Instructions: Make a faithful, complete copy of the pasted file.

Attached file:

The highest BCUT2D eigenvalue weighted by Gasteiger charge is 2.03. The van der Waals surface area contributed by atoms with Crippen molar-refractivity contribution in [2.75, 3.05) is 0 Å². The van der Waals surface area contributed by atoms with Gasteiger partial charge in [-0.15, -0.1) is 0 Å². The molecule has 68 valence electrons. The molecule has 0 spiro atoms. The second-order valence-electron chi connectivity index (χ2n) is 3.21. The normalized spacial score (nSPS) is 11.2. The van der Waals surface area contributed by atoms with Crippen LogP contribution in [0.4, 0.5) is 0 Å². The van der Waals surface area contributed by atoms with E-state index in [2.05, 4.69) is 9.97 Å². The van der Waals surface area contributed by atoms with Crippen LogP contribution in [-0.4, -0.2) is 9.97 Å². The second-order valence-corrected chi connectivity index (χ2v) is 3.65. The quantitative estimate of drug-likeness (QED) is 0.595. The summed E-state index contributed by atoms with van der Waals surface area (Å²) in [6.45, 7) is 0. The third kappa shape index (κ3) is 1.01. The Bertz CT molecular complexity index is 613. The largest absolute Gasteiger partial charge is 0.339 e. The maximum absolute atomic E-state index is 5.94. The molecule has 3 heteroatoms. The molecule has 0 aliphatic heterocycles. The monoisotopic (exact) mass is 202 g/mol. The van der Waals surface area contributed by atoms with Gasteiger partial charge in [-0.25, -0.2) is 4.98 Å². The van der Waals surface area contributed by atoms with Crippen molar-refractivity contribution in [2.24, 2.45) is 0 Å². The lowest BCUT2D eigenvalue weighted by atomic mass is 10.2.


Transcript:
The highest BCUT2D eigenvalue weighted by Gasteiger charge is 2.03. The van der Waals surface area contributed by atoms with Crippen molar-refractivity contribution in [2.75, 3.05) is 0 Å². The van der Waals surface area contributed by atoms with Gasteiger partial charge in [-0.15, -0.1) is 0 Å². The molecule has 68 valence electrons. The molecule has 0 spiro atoms. The second-order valence-electron chi connectivity index (χ2n) is 3.21. The normalized spacial score (nSPS) is 11.2. The van der Waals surface area contributed by atoms with Crippen LogP contribution in [0.4, 0.5) is 0 Å². The van der Waals surface area contributed by atoms with E-state index in [2.05, 4.69) is 9.97 Å². The van der Waals surface area contributed by atoms with Crippen LogP contribution in [-0.4, -0.2) is 9.97 Å². The second-order valence-corrected chi connectivity index (χ2v) is 3.65. The quantitative estimate of drug-likeness (QED) is 0.595. The summed E-state index contributed by atoms with van der Waals surface area (Å²) in [6.45, 7) is 0. The third kappa shape index (κ3) is 1.01. The Bertz CT molecular complexity index is 613. The largest absolute Gasteiger partial charge is 0.339 e. The maximum absolute atomic E-state index is 5.94. The molecule has 3 heteroatoms. The molecule has 0 aliphatic heterocycles. The monoisotopic (exact) mass is 202 g/mol. The van der Waals surface area contributed by atoms with Gasteiger partial charge in [-0.25, -0.2) is 4.98 Å². The van der Waals surface area contributed by atoms with Crippen molar-refractivity contribution in [2.24, 2.45) is 0 Å². The lowest BCUT2D eigenvalue weighted by atomic mass is 10.2.